Wednesday, October 03, 2007

A painful Vista

My Dell Latitude D830 came with Microsoft Vista which, for the most part, has seemed like a prettied up XP without a lot of added useful functionality nor a substantial increase in stability. At the time I upgraded, I wrote that I was like so close to buying a Macbook Pro. I am sorry to say that I regret that decision even more today.

What got me to that stage? Well, it's a long painful path and to be honest, I'm not at the stage (yet) that I'm ready to just give in and replace my fairly new laptop.

The problems all started about 2 months after receiving the laptop. On July 14th, the day before I left for a trip to Shanghai, my email program (Thunderbird) locked up. When I restarted it, it still had problems and wouldn't pull mail from nfthe server, so I shutdown and restarted the computer.

During the reboot, the OS decided a chkdsk of the NTFS filesystem was necessary and it found and fixed many problems. When I got back to the running OS, all of the files that were actively open at the time I cleanly shutdown the system were gone. Totally gone. Not in the found.* directories (the NTFS equivalent of the UNIX lost+found directory).

Luckily I had the data backed up earlier that day as well as an offline backup on an external drive from a week before that. Since I was taking off for Shanghai, I copied both backups onto my system so I could pick the files (as I wasn't sure if the backup earlier that day wasn't corrupt as well).

I was able to get up and running again on my way to Shanghai without a problem and things were working fine. I assumed it was just some freak accident.

About a month later (mid-August) the same thing happened. This time I dug into it further and found that there had been a series of events in my event log (both then and back in July). It seems the problem starts with an NTFS event (which is flagged as an "Error" rather than a "Critical" event) with the event code of 137. The message from the event was extremely helpful... NOT!:

The default transaction resource manager on volume D: encountered a non-retryable error and could not start. The data contains the error code.

Microsoft's online help for the event was no help:

Results for: Microsoft product: Windows Operating System; Version: 6.0.6000.16386; ID: 137; Event Source: Ntfs;

No results were found for your query. Please see Search Help for suggestions.

Googling on "Default transaction resouce manager" found little results as well, but there was at least a possible link to another's problem. Apparently some had discovered that Acronis True Image had led to similar problems. I had installed Acronis Disk Director to reorganize my disk partitions, so I uninstalled it to see if that would alleviate the problem. And, of course, I did the same restoration process to get back all the lost files.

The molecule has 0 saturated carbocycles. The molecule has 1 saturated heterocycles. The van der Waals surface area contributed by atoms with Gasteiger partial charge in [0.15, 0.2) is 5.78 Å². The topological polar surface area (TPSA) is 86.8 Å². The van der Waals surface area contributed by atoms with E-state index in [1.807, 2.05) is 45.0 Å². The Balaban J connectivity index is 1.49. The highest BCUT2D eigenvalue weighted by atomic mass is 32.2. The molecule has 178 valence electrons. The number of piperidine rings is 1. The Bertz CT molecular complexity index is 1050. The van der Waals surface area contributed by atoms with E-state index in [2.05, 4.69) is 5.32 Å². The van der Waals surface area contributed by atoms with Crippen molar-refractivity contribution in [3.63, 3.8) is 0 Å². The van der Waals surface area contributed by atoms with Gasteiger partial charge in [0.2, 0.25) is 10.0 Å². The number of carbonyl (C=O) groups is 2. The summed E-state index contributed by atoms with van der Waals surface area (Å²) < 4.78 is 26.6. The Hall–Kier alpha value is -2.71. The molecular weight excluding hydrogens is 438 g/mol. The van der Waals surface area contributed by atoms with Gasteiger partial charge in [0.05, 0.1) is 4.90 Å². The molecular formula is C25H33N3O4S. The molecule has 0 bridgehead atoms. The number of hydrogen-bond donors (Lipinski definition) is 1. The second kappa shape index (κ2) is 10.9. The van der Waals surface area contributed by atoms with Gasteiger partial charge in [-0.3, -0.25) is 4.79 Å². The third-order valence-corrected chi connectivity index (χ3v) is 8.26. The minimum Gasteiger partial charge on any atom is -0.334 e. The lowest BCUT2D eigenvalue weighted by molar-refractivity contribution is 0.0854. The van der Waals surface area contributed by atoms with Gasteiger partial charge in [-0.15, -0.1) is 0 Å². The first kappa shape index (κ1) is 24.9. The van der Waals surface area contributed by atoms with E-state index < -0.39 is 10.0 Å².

I did find one interesting discussion on resource managers in Vista, but that didn't provide any information that would help solve my problem.

Given that the error message just showed up in the event log (and in both cases, was close to 24 hours before the system crashed -- allowing me to open/use many files that disappeared), I added an event alert task which would send a message to the console should this error occur again. This is really important so that you can catch the problem as it starts, minimizing the potential damages.

Things went well for about another month and then it happened again in Mid-September, so it clearly wasn't the Acronis product. I was busy getting some heavy work done, so i didn't have the time to explore the problem other than to restore the files again.

About a week later, it happened again. This time it started going into an almost daily problem, sometimes happening again just after I had fixed things and ran chkdsk to fix the problems.

The pain had passed the threshold and I decided to do a total reinstall of the system. Prior to doing that, I did a complete backup. I copied my data files to a portable drive. I ran the extensive system diagnostics including the full suite of hard disk diagnostics to see if there was some form of a hardware problem. All diagnostics passed.

So, this past weekend, I reinstalled vista. I've been installing each of my former tools (there are many of them) and so far, so good. Given that this didn't turn up until I had had the computer for about 60 days the first time, I guess I won't know for sure if I've gotten around the problem till early Dec.

And, of course, I went and added the event task to generate a message should this occur again.